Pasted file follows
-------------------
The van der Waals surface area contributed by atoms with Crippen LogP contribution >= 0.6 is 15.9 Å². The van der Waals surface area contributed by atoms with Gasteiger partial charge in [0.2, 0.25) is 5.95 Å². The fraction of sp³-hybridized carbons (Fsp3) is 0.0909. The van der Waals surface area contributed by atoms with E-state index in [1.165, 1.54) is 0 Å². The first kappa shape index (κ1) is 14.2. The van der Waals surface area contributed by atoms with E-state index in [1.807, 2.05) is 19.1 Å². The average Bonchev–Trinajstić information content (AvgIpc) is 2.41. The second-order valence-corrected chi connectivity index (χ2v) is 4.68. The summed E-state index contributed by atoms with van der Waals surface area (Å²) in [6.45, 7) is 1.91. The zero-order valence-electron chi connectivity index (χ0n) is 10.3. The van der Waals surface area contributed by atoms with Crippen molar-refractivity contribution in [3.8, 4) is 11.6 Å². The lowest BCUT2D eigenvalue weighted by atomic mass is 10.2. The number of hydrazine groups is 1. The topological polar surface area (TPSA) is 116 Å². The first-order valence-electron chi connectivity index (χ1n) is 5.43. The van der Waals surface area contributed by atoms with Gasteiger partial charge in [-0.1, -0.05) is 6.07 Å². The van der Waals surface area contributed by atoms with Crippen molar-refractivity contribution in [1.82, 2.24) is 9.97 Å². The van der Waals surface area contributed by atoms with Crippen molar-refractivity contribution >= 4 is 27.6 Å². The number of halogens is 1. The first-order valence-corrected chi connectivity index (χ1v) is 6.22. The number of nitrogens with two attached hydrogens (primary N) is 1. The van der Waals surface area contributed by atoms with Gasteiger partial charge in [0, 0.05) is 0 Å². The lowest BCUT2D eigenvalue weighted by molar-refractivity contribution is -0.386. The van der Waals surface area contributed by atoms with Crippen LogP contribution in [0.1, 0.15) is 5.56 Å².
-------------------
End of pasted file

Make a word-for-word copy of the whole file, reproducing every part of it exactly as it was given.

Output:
The van der Waals surface area contributed by atoms with Crippen LogP contribution >= 0.6 is 15.9 Å². The van der Waals surface area contributed by atoms with Gasteiger partial charge in [0.2, 0.25) is 5.95 Å². The fraction of sp³-hybridized carbons (Fsp3) is 0.0909. The van der Waals surface area contributed by atoms with E-state index in [1.165, 1.54) is 0 Å². The first kappa shape index (κ1) is 14.2. The van der Waals surface area contributed by atoms with E-state index in [1.807, 2.05) is 19.1 Å². The average Bonchev–Trinajstić information content (AvgIpc) is 2.41. The second-order valence-corrected chi connectivity index (χ2v) is 4.68. The summed E-state index contributed by atoms with van der Waals surface area (Å²) in [6.45, 7) is 1.91. The zero-order valence-electron chi connectivity index (χ0n) is 10.3. The van der Waals surface area contributed by atoms with Crippen molar-refractivity contribution in [3.8, 4) is 11.6 Å². The lowest BCUT2D eigenvalue weighted by atomic mass is 10.2. The number of hydrazine groups is 1. The topological polar surface area (TPSA) is 116 Å². The first-order valence-electron chi connectivity index (χ1n) is 5.43. The van der Waals surface area contributed by atoms with Gasteiger partial charge in [-0.1, -0.05) is 6.07 Å². The van der Waals surface area contributed by atoms with Crippen molar-refractivity contribution in [1.82, 2.24) is 9.97 Å². The van der Waals surface area contributed by atoms with Crippen molar-refractivity contribution >= 4 is 27.6 Å². The number of halogens is 1. The first-order valence-corrected chi connectivity index (χ1v) is 6.22. The number of nitrogens with two attached hydrogens (primary N) is 1. The van der Waals surface area contributed by atoms with Gasteiger partial charge in [0, 0.05) is 0 Å². The lowest BCUT2D eigenvalue weighted by molar-refractivity contribution is -0.386. The van der Waals surface area contributed by atoms with Crippen LogP contribution in [0.1, 0.15) is 5.56 Å².